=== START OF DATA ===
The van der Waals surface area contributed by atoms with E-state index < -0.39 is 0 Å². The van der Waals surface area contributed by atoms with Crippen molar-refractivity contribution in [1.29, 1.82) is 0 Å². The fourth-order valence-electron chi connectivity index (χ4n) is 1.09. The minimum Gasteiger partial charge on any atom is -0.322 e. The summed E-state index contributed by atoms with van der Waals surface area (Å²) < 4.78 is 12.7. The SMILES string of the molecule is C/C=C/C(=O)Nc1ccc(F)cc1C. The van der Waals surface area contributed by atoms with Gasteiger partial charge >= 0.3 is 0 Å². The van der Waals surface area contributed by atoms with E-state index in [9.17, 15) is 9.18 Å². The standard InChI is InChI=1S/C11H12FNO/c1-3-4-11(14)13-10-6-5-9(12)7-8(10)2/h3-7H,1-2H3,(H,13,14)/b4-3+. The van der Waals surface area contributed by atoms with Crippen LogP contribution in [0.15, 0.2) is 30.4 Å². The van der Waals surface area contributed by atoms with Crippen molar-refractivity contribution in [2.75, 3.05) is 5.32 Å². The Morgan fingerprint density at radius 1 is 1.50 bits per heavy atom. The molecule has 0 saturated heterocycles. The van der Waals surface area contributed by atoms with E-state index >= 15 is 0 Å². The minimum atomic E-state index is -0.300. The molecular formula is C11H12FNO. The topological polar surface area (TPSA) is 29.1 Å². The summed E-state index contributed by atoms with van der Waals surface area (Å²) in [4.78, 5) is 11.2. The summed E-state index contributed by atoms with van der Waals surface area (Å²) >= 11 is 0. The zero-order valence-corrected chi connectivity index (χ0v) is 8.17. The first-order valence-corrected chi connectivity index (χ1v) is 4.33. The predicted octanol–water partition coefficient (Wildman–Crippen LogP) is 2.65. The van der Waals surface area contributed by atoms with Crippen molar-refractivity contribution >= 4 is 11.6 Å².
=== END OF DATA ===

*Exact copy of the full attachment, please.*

The van der Waals surface area contributed by atoms with E-state index < -0.39 is 0 Å². The van der Waals surface area contributed by atoms with Crippen molar-refractivity contribution in [1.29, 1.82) is 0 Å². The fourth-order valence-electron chi connectivity index (χ4n) is 1.09. The minimum Gasteiger partial charge on any atom is -0.322 e. The summed E-state index contributed by atoms with van der Waals surface area (Å²) < 4.78 is 12.7. The SMILES string of the molecule is C/C=C/C(=O)Nc1ccc(F)cc1C. The van der Waals surface area contributed by atoms with Gasteiger partial charge >= 0.3 is 0 Å². The van der Waals surface area contributed by atoms with E-state index in [9.17, 15) is 9.18 Å². The standard InChI is InChI=1S/C11H12FNO/c1-3-4-11(14)13-10-6-5-9(12)7-8(10)2/h3-7H,1-2H3,(H,13,14)/b4-3+. The van der Waals surface area contributed by atoms with Crippen LogP contribution in [0.15, 0.2) is 30.4 Å². The van der Waals surface area contributed by atoms with Crippen molar-refractivity contribution in [2.75, 3.05) is 5.32 Å². The Morgan fingerprint density at radius 1 is 1.50 bits per heavy atom. The molecule has 0 saturated heterocycles. The van der Waals surface area contributed by atoms with E-state index >= 15 is 0 Å². The minimum atomic E-state index is -0.300. The molecular formula is C11H12FNO. The topological polar surface area (TPSA) is 29.1 Å². The summed E-state index contributed by atoms with van der Waals surface area (Å²) in [4.78, 5) is 11.2. The summed E-state index contributed by atoms with van der Waals surface area (Å²) >= 11 is 0. The zero-order valence-corrected chi connectivity index (χ0v) is 8.17. The first-order valence-corrected chi connectivity index (χ1v) is 4.33. The predicted octanol–water partition coefficient (Wildman–Crippen LogP) is 2.65. The van der Waals surface area contributed by atoms with Crippen molar-refractivity contribution >= 4 is 11.6 Å².